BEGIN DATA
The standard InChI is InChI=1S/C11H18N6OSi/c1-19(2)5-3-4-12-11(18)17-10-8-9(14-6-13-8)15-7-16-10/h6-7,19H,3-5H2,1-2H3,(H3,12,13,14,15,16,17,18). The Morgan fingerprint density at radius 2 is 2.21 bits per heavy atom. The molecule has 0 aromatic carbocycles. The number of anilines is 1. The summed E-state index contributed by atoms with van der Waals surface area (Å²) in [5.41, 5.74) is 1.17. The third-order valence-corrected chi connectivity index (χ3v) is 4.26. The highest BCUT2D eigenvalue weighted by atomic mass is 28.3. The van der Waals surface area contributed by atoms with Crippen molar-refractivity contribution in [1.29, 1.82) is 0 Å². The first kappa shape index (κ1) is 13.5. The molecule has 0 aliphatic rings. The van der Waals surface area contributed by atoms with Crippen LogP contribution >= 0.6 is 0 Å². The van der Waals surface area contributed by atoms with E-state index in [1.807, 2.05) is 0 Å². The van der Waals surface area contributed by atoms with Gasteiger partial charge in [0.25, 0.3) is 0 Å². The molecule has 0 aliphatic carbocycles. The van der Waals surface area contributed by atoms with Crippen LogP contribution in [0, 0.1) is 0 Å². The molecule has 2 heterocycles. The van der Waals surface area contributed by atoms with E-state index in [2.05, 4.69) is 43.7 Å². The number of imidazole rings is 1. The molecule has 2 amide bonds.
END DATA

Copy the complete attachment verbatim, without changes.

The standard InChI is InChI=1S/C11H18N6OSi/c1-19(2)5-3-4-12-11(18)17-10-8-9(14-6-13-8)15-7-16-10/h6-7,19H,3-5H2,1-2H3,(H3,12,13,14,15,16,17,18). The Morgan fingerprint density at radius 2 is 2.21 bits per heavy atom. The molecule has 0 aromatic carbocycles. The number of anilines is 1. The summed E-state index contributed by atoms with van der Waals surface area (Å²) in [5.41, 5.74) is 1.17. The third-order valence-corrected chi connectivity index (χ3v) is 4.26. The highest BCUT2D eigenvalue weighted by atomic mass is 28.3. The van der Waals surface area contributed by atoms with Crippen molar-refractivity contribution in [1.29, 1.82) is 0 Å². The first kappa shape index (κ1) is 13.5. The molecule has 0 aliphatic rings. The van der Waals surface area contributed by atoms with Crippen LogP contribution >= 0.6 is 0 Å². The van der Waals surface area contributed by atoms with E-state index in [1.807, 2.05) is 0 Å². The van der Waals surface area contributed by atoms with Gasteiger partial charge in [0.25, 0.3) is 0 Å². The molecule has 0 aliphatic carbocycles. The van der Waals surface area contributed by atoms with Crippen LogP contribution in [0, 0.1) is 0 Å². The molecule has 2 heterocycles. The van der Waals surface area contributed by atoms with E-state index in [2.05, 4.69) is 43.7 Å². The number of imidazole rings is 1. The molecule has 2 amide bonds.